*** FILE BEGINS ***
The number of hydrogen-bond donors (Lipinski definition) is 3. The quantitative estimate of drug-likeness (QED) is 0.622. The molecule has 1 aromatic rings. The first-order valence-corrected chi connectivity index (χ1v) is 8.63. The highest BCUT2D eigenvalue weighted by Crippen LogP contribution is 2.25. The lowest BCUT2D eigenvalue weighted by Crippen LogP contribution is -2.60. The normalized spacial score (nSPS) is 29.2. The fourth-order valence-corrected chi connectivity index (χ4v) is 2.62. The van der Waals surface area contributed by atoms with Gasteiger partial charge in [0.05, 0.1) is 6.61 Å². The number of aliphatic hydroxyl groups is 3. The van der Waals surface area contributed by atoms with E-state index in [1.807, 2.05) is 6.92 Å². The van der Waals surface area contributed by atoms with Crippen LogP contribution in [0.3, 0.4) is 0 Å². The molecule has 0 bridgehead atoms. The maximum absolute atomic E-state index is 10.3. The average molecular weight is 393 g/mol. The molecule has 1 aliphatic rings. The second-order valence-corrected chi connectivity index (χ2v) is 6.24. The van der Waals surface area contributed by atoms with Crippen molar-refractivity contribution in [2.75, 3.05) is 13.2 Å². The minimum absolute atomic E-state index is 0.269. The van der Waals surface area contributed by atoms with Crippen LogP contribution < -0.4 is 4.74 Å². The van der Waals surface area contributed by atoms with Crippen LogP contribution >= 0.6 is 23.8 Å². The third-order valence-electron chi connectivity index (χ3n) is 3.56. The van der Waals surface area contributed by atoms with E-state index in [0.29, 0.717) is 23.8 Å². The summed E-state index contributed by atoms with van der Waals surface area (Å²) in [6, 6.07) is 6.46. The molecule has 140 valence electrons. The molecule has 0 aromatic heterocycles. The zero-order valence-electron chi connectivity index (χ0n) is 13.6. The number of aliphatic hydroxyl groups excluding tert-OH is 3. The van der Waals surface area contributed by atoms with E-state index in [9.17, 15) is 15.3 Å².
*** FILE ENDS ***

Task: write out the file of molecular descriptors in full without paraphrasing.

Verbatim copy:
The number of hydrogen-bond donors (Lipinski definition) is 3. The quantitative estimate of drug-likeness (QED) is 0.622. The molecule has 1 aromatic rings. The first-order valence-corrected chi connectivity index (χ1v) is 8.63. The highest BCUT2D eigenvalue weighted by Crippen LogP contribution is 2.25. The lowest BCUT2D eigenvalue weighted by Crippen LogP contribution is -2.60. The normalized spacial score (nSPS) is 29.2. The fourth-order valence-corrected chi connectivity index (χ4v) is 2.62. The van der Waals surface area contributed by atoms with Gasteiger partial charge in [0.05, 0.1) is 6.61 Å². The number of aliphatic hydroxyl groups is 3. The van der Waals surface area contributed by atoms with E-state index in [1.807, 2.05) is 6.92 Å². The van der Waals surface area contributed by atoms with Crippen LogP contribution in [0.3, 0.4) is 0 Å². The molecule has 0 bridgehead atoms. The maximum absolute atomic E-state index is 10.3. The average molecular weight is 393 g/mol. The molecule has 1 aliphatic rings. The second-order valence-corrected chi connectivity index (χ2v) is 6.24. The van der Waals surface area contributed by atoms with Crippen molar-refractivity contribution in [2.75, 3.05) is 13.2 Å². The minimum absolute atomic E-state index is 0.269. The van der Waals surface area contributed by atoms with Crippen LogP contribution < -0.4 is 4.74 Å². The van der Waals surface area contributed by atoms with Crippen LogP contribution >= 0.6 is 23.8 Å². The third-order valence-electron chi connectivity index (χ3n) is 3.56. The van der Waals surface area contributed by atoms with E-state index in [0.29, 0.717) is 23.8 Å². The summed E-state index contributed by atoms with van der Waals surface area (Å²) in [6, 6.07) is 6.46. The molecule has 140 valence electrons. The molecule has 0 aromatic heterocycles. The zero-order valence-electron chi connectivity index (χ0n) is 13.6. The number of aliphatic hydroxyl groups excluding tert-OH is 3. The van der Waals surface area contributed by atoms with E-state index in [9.17, 15) is 15.3 Å².